Adams is an elegist, a poet of loss. This reference to poetry is not merely figurative; Adams has a Ph.D. in English from the University of Southern California and taught literature for several years before devoting himself entirely to photography. He has a scholar’s appreciation and command of poetics. An elegy is typically constructed in three parts, lament, praise, and consolation, and all of these elements are in Adams's work: a cry against destruction, a celebrating evocation of what has been lost, and a sense of redemption through the rigorous, if stark, beauty left behind. In 2010, Adams wrote about returning to revisit “a number of marginal landscapes I had taken for granted when I was a boy,” where he fell into a dialectic between despair and gratitude:

As I walked through them I sometimes asked myself whether in coming years they would survive overpopulation, corporate capitalism, and new technology. On those days when I was lucky, however, my questions fell away into the quiet and the light.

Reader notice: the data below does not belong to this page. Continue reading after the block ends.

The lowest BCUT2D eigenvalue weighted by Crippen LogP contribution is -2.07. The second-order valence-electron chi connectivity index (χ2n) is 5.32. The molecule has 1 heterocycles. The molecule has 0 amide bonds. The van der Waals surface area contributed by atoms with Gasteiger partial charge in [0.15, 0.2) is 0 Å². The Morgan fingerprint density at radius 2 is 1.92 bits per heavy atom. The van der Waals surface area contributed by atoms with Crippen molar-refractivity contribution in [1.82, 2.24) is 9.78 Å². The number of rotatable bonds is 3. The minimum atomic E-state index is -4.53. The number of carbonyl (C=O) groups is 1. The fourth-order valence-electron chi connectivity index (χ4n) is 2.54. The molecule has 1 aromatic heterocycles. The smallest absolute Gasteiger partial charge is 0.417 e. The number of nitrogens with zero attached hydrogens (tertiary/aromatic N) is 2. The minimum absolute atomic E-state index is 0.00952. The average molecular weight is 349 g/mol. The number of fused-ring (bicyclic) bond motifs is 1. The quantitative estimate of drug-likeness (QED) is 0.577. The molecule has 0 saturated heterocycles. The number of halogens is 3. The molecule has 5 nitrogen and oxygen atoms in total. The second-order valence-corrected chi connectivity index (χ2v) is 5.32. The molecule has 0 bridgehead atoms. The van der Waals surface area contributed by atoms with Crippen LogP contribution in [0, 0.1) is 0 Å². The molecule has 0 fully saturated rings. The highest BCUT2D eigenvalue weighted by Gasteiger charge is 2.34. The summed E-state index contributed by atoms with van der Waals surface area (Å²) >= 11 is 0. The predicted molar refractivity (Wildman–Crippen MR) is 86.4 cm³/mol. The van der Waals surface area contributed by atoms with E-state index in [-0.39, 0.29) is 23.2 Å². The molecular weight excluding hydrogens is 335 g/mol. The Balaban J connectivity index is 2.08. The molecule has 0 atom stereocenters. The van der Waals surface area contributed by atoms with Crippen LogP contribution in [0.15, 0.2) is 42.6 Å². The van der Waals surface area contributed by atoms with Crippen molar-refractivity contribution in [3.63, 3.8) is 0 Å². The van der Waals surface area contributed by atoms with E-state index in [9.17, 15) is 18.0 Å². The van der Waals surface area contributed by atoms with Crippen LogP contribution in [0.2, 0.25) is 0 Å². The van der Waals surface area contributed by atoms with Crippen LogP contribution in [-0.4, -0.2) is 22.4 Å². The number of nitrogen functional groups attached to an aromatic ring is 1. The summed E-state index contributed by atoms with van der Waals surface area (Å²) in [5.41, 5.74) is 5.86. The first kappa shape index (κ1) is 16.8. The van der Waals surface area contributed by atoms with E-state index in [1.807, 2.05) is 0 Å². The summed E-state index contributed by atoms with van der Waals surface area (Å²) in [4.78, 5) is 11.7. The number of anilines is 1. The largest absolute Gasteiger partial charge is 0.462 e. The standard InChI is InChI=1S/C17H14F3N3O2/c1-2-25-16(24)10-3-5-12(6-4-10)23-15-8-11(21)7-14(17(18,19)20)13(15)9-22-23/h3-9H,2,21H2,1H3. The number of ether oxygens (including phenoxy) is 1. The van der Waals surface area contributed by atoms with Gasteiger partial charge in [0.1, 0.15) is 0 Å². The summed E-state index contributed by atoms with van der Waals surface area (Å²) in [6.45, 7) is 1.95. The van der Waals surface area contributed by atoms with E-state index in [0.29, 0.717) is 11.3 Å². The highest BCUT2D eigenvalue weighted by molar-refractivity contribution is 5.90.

It has been many years now since I left Colorado, and occasionally friends there tell me of what has been lost. We share our griefs, but not infrequently the conversation turns to recollecting scarcely believable glories—near miracles—and we pledge to look again.

An elegist interrogates death, seeking whatever meaning can be found in destruction. To compose elegies is to believe in meaning and imply purpose. Adams is opposed to nihilism and jaundiced expressions of irony. “If we come upon innocence, beauty, caring, joy, or courage, even in the lost places, are we not obliged to acknowledge them in defiance of ironists?” he asks. What is the caustic irony Adams evokes here but an intellectual hedge against the pain of being human? Over the course of nearly fifty years behind the lens, Adams’s solution to the tragedy of life has been to expand the capacity of his heart, to employ his work less for lament and more for praise.